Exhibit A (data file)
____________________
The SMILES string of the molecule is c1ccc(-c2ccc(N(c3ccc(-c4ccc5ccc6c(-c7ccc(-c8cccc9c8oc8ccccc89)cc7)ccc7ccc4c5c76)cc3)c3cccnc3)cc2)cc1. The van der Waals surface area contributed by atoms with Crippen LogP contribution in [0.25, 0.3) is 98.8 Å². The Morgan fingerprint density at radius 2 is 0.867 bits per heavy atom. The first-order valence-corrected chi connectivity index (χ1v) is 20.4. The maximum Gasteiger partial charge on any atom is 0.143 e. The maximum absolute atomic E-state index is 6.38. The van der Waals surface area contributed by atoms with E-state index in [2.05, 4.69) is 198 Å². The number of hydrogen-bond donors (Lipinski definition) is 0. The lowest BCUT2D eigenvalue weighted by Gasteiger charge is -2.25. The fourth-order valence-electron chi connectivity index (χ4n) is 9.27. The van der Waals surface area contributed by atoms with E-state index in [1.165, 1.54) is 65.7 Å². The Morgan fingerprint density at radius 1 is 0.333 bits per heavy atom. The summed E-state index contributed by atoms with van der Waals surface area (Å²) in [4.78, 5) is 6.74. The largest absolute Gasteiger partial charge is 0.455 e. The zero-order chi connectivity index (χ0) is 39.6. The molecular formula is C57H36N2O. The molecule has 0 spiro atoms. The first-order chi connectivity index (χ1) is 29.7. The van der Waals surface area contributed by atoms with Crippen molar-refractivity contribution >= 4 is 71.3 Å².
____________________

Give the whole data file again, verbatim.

The SMILES string of the molecule is c1ccc(-c2ccc(N(c3ccc(-c4ccc5ccc6c(-c7ccc(-c8cccc9c8oc8ccccc89)cc7)ccc7ccc4c5c76)cc3)c3cccnc3)cc2)cc1. The van der Waals surface area contributed by atoms with Crippen LogP contribution in [0.25, 0.3) is 98.8 Å². The Morgan fingerprint density at radius 2 is 0.867 bits per heavy atom. The first-order valence-corrected chi connectivity index (χ1v) is 20.4. The maximum Gasteiger partial charge on any atom is 0.143 e. The maximum absolute atomic E-state index is 6.38. The van der Waals surface area contributed by atoms with E-state index in [2.05, 4.69) is 198 Å². The number of hydrogen-bond donors (Lipinski definition) is 0. The lowest BCUT2D eigenvalue weighted by Gasteiger charge is -2.25. The fourth-order valence-electron chi connectivity index (χ4n) is 9.27. The van der Waals surface area contributed by atoms with E-state index in [1.165, 1.54) is 65.7 Å². The Morgan fingerprint density at radius 1 is 0.333 bits per heavy atom. The summed E-state index contributed by atoms with van der Waals surface area (Å²) in [4.78, 5) is 6.74. The largest absolute Gasteiger partial charge is 0.455 e. The zero-order chi connectivity index (χ0) is 39.6. The molecular formula is C57H36N2O. The molecule has 0 spiro atoms. The first-order chi connectivity index (χ1) is 29.7. The van der Waals surface area contributed by atoms with Crippen molar-refractivity contribution >= 4 is 71.3 Å².